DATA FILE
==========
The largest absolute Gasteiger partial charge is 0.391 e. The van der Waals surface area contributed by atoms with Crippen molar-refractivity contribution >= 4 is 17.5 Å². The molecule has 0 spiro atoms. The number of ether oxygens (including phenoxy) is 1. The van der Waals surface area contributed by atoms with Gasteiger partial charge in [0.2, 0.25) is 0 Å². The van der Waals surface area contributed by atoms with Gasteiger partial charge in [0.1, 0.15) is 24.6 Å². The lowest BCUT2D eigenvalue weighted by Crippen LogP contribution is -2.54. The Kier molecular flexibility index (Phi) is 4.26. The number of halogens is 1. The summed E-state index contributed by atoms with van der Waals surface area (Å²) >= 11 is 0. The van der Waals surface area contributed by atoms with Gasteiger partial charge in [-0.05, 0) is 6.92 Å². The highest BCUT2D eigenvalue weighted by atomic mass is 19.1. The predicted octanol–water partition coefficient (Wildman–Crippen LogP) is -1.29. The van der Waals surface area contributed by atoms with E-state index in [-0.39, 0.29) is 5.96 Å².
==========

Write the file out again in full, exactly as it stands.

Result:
The largest absolute Gasteiger partial charge is 0.391 e. The van der Waals surface area contributed by atoms with Crippen molar-refractivity contribution >= 4 is 17.5 Å². The molecule has 0 spiro atoms. The number of ether oxygens (including phenoxy) is 1. The van der Waals surface area contributed by atoms with Gasteiger partial charge in [0.2, 0.25) is 0 Å². The van der Waals surface area contributed by atoms with Gasteiger partial charge in [0.1, 0.15) is 24.6 Å². The lowest BCUT2D eigenvalue weighted by Crippen LogP contribution is -2.54. The Kier molecular flexibility index (Phi) is 4.26. The number of halogens is 1. The summed E-state index contributed by atoms with van der Waals surface area (Å²) >= 11 is 0. The van der Waals surface area contributed by atoms with Gasteiger partial charge in [-0.05, 0) is 6.92 Å². The highest BCUT2D eigenvalue weighted by atomic mass is 19.1. The predicted octanol–water partition coefficient (Wildman–Crippen LogP) is -1.29. The van der Waals surface area contributed by atoms with E-state index in [-0.39, 0.29) is 5.96 Å².